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A conse rvation e asement is a negotiated contract between a landowner and either a nonprofit organization or a government entity. In exchange for giving up some portion of a property’s development rights, the value of the property is lessened and the landowner receives an economic benefit. This benefit results usually in lower property taxes, often in a reduction of estate taxes, and if donated, may also qualify for an income tax benefit. Because conservation easements have been viewed as providing a flexible and nonregulatory mechanism for achieving conservation goals, they have increasingly become a major tool used by land trusts and governments to protect land.
As legal agreements, conservation easements derive from the “bundle of rights” property concept that allows a portion of rights to be separated from the whole and held by another entity. Unlike other easement types, which permit the holder to do something, conservation easements allow the holder to prevent particular uses or types of uses. As a result, the separated rights are “retired” and become encumbrances on the property deed that travel with the land and bind future property owners. Easements may be written for a specified period of time, but are typically written to last “in perpetuity.” The specifics of each conservation easement and the piece of land to which it pertains are generally determined on a case-by-case basis through negotiations between the landowner and the organization. Land trusts tend to tailor conservation easements to individual landowner needs, while government agencies have tended to use a “one-size fits all” approach.
Emergence of Easements
In the United States, conservation easements emerged as a market-and incentives-based alternative to the use of regulatory tools, such as outright acquisition through the use of eminent domain or zoning-related land-use restrictions. First used in Boston, Massachusetts, in the 1880s as part of Frederick Law Olmsted’s park design, they were also important to the creation of a number of scenic parkways. However, it is their use by nongovernmental organizations, such as land trusts, to meet diverse conservation goals that has been most celebrated. Over the past century, conservation easements have become one of the most widely used tools to protect land that is valued for its ecological significance, including the presence of wetlands, or as wildlife or endangered species habitat; aesthetic importance or scenic beauty; for agricultural or forestry production; beaches and other recreational features; or historical significance.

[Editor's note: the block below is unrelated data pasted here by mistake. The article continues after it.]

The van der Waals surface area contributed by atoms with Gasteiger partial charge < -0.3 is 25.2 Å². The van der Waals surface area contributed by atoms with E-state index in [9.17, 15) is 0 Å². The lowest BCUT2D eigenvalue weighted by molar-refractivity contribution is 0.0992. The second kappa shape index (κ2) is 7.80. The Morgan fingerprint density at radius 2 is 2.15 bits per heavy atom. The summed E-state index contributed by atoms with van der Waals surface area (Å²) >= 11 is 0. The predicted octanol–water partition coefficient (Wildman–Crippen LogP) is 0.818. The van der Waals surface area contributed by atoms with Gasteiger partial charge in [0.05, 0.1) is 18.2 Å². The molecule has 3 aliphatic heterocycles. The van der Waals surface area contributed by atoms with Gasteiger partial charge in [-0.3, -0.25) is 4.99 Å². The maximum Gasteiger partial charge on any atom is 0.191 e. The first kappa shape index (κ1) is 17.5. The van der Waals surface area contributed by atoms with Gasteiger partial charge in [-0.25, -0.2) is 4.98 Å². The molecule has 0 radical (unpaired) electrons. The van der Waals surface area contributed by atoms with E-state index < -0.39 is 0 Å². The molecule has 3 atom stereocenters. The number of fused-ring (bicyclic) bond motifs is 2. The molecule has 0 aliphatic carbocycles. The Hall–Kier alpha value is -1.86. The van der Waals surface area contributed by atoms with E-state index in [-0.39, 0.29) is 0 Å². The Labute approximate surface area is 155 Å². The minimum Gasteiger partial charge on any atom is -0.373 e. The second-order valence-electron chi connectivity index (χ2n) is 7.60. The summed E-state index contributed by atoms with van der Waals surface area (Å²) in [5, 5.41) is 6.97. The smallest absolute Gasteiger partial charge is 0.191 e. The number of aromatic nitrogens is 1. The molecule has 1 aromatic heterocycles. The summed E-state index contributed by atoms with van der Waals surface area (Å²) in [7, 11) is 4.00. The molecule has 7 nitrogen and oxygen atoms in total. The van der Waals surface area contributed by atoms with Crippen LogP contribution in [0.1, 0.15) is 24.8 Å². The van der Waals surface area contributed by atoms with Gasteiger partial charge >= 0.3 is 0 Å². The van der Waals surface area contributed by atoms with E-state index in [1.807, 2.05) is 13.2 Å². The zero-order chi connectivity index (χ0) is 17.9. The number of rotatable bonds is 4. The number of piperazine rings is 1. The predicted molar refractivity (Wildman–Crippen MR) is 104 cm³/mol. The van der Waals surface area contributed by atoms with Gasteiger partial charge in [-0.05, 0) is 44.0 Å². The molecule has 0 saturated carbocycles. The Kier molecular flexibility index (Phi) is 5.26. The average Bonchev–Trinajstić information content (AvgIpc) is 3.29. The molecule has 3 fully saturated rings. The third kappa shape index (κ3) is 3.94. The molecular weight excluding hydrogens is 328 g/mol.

The use of conservation easements, both inside and outside the United States, is growing. Between the late 1950s, when this conservation tool first became more widely known, and 2003, there were approximately 17,800 conservation easements covering a total of approximately 7 million acres in the United States. Much of this activity occurred after 1998. Likewise, conservation easements have been used elsewhere, including in Canada, Costa Rica, and Mexico. They are also being advocated as a possible solution to conservation issues in South America and beyond.
There have been a number of concerns about the growing use of conservation easements, which have potentially important implications for their future use. First, it is unclear how well existing conservation easements contribute to emerging conservation goals, particularly the creation of integrated networks of protected areas that are seen as essential to biodiversity conservation and habitat protection. In particular, this concern about efficacy derives from the application of ecological principles to easement design. On one hand, this concern centers on the technical adequacy of the management requirements for individual properties and whether these sufficiently address issues of ecological change. On the other hand, conservation scientists question the extent to which the pattern of specific parcels is sufficient to conserve an area’s biodiversity or natural resources. Taken together, these concerns signal the potential need for greater government involvement in ecological conservation. Second, conservation easements have been lauded as voluntary and nongovernmental conservation interventions, but several challenges to this view are emerging. Because they rely heavily on the economic incentives created by tax relief, they are in fact expenditures of public funds. In some cases, government agencies may even provide funds directly to private groups that negotiate conservation easements. In both cases, questions have been raised about the appropriateness of spending public funds on these activities. Third, questions about who benefits from conservation easements and issues of equity are being raised. U.S. tax rules have tended to limit the economic benefits associated with easements in ways that disproportionately benefit higher income landowners. This issue led to congressional hearings on the practice in 2005.
- Richard Brewer, Conservancy: The Land Trust Movement in America (University of New England Press, 2003);
- Janet Diehl, The Conservation Easement Handbook (Land Trust Alliance, 1988);
- Julie Ann Gustanski and Roderick H. Squires, Protecting the Land: Conservation Easements Past, Present, and Future (Island Press, 2000);
- Adina Merenlender, Lynn Huntsinger, Greg Guthey, and Sally Fairfax, “Land Trusts and Conservation Easements: Who Is Conserving What for Whom?” Conservation Biology (v.10, 2002);
- Leigh Raymond and Sally Fairfax, “The ‘Shift to Privatization’ in Land Conservation: A Cautionary Essay,” Natural Resources Journal (v.42, 2000).